I’ve long been of the opinion that when you do something for others you should keep it to yourself. Almost as if talking about it cancels it out. I’ve been thinking about it, and decided that charities need to be talked about, so that others might consider them as well. So what I want to write about tonight is getting my hair cut last week.

I know. Doesn’t sound like much of a topic. We all get our hair cut at some point. It’s a routine thing. Except when it’s not.

Several years ago I decided to grow my very short hair out specifically so I could donate it to Locks of Love. It grows fast, but I will admit that after it hits midback length it doesn’t seem so zippy. It’s extremely thick, though fine, and tangles easily when static electricity is involved. As it gets longer and longer it gets harder to manage, and gets pulled out from everything from running my fingers through it to washing it. Washing it became a real problem. Not only did it come out, it went down the drain. To the tune of two plumber visits to declog. Still, no matter how much trouble it got to be, I kept telling myself that if it would help sick children I could certainly handle the pain in the neck aspect. I was really, really glad to get it cut when the time came, though.

It wasn’t easy to find a place where I wanted to donate it. A major salon chain wanted almost $40. To cut off a ponytail? I think not. I ended up at SuperCuts. They told me they did it, but theirs goes to Ronald McDonald House. I was fine with that. It has a great, well known reputation. So I got a long, long ponytail cut off and donated it. It felt great. Both to get rid of what felt like a wool cape on my back or a headache inducing heavy ponytail that eventually graduated to a bun that was like wearing a baseball on the back of my head, and to know I’d helped a suffering child feel a little better.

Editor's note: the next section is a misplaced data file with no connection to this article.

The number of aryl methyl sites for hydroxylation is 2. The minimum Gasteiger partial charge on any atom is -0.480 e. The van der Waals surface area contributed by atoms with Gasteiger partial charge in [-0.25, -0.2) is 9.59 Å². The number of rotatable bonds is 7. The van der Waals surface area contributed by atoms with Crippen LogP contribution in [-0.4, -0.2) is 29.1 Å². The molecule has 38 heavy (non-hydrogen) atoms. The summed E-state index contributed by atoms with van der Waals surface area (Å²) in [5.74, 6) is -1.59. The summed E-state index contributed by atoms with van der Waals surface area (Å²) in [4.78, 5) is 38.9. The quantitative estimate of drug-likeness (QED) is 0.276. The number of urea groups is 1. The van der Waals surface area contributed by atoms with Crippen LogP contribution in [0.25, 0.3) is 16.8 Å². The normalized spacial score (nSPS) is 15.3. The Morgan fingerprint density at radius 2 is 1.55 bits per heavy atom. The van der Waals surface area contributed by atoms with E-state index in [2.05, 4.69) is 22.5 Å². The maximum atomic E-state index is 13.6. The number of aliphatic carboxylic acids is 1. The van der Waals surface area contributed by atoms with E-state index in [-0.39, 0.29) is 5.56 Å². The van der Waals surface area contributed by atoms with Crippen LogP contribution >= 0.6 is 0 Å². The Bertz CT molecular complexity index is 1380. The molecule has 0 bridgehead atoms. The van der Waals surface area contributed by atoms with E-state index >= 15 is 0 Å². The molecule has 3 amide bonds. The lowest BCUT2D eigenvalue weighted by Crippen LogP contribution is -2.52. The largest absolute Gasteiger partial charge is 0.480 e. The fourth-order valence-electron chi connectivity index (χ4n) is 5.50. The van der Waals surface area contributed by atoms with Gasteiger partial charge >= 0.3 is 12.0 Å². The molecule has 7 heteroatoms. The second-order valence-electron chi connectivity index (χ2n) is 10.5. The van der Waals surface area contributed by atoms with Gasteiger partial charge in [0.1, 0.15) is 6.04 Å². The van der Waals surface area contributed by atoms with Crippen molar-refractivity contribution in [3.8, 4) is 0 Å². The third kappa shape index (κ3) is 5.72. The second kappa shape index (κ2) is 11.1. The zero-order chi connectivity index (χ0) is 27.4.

And then I did it again.

I got the second ponytail cut off and donated last Wednesday. By coincidence the wonderful stylist who managed to hack her way through the thick rope of it and leave me with a perfect little short bob was a cancer survivor. She just mentioned it as part of our conversation, but it dovetailed beautifully with why I was there. She said she’s seen some of the wigs that are made for the children who have lost their hair, and that they’re really nice. One little girl wanted pigtails and was thrilled with her new hair. I said, “Give them whatever they want.” And she said, “That’s right.”

To be a small part of something like that in such a simple and relatively easy way is an honor. I’ll think of the anonymous children I’ve helped and be very happy to be a part of something so worthy. Anyone who can grow out their hair, keep it in good condition, then get a simple haircut that’s not so simple at all can choose to make a sick child’s life a little easier and happier. It’s so worth the effort and won’t cost more than the reasonable price of a SuperCuts haircut, because they take care of sending the donations at the salons. The cool part is that Ronald McDonald is everywhere, and every time I see his goofy face I smile back at him. I never thought I’d share a private smile with Ronald McDonald, but it’s a privilege to do so.

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